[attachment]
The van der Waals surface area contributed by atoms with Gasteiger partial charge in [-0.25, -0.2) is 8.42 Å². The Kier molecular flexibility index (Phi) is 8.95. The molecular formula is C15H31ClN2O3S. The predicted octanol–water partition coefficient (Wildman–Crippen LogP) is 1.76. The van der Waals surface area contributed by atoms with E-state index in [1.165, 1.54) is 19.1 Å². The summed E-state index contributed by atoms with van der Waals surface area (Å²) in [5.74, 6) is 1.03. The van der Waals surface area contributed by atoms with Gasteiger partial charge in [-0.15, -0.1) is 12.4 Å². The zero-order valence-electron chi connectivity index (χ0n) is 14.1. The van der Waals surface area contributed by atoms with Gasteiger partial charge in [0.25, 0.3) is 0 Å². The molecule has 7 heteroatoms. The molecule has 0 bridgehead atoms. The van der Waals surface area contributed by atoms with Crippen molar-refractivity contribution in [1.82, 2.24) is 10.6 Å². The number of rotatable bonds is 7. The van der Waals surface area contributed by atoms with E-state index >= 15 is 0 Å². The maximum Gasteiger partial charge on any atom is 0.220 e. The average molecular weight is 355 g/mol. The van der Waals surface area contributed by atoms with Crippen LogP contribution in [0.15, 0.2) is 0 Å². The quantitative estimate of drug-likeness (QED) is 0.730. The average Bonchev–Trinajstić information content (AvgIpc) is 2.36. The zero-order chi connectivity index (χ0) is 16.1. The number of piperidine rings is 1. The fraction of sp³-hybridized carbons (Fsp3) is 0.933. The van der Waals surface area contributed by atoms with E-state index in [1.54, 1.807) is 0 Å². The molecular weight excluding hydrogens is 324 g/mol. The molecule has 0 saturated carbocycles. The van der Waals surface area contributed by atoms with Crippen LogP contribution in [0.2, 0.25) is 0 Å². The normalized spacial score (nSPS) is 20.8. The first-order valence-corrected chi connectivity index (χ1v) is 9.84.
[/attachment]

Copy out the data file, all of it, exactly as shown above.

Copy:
The van der Waals surface area contributed by atoms with Gasteiger partial charge in [-0.25, -0.2) is 8.42 Å². The Kier molecular flexibility index (Phi) is 8.95. The molecular formula is C15H31ClN2O3S. The predicted octanol–water partition coefficient (Wildman–Crippen LogP) is 1.76. The van der Waals surface area contributed by atoms with E-state index in [1.165, 1.54) is 19.1 Å². The summed E-state index contributed by atoms with van der Waals surface area (Å²) in [5.74, 6) is 1.03. The van der Waals surface area contributed by atoms with Gasteiger partial charge in [-0.15, -0.1) is 12.4 Å². The zero-order valence-electron chi connectivity index (χ0n) is 14.1. The van der Waals surface area contributed by atoms with Gasteiger partial charge in [0.25, 0.3) is 0 Å². The molecule has 7 heteroatoms. The molecule has 0 bridgehead atoms. The van der Waals surface area contributed by atoms with Crippen molar-refractivity contribution in [1.82, 2.24) is 10.6 Å². The number of rotatable bonds is 7. The van der Waals surface area contributed by atoms with E-state index >= 15 is 0 Å². The maximum Gasteiger partial charge on any atom is 0.220 e. The average molecular weight is 355 g/mol. The van der Waals surface area contributed by atoms with Crippen LogP contribution in [0.15, 0.2) is 0 Å². The quantitative estimate of drug-likeness (QED) is 0.730. The average Bonchev–Trinajstić information content (AvgIpc) is 2.36. The zero-order chi connectivity index (χ0) is 16.1. The number of piperidine rings is 1. The fraction of sp³-hybridized carbons (Fsp3) is 0.933. The van der Waals surface area contributed by atoms with E-state index in [1.54, 1.807) is 0 Å². The molecular weight excluding hydrogens is 324 g/mol. The molecule has 0 saturated carbocycles. The van der Waals surface area contributed by atoms with Crippen LogP contribution in [0.2, 0.25) is 0 Å². The normalized spacial score (nSPS) is 20.8. The first-order valence-corrected chi connectivity index (χ1v) is 9.84.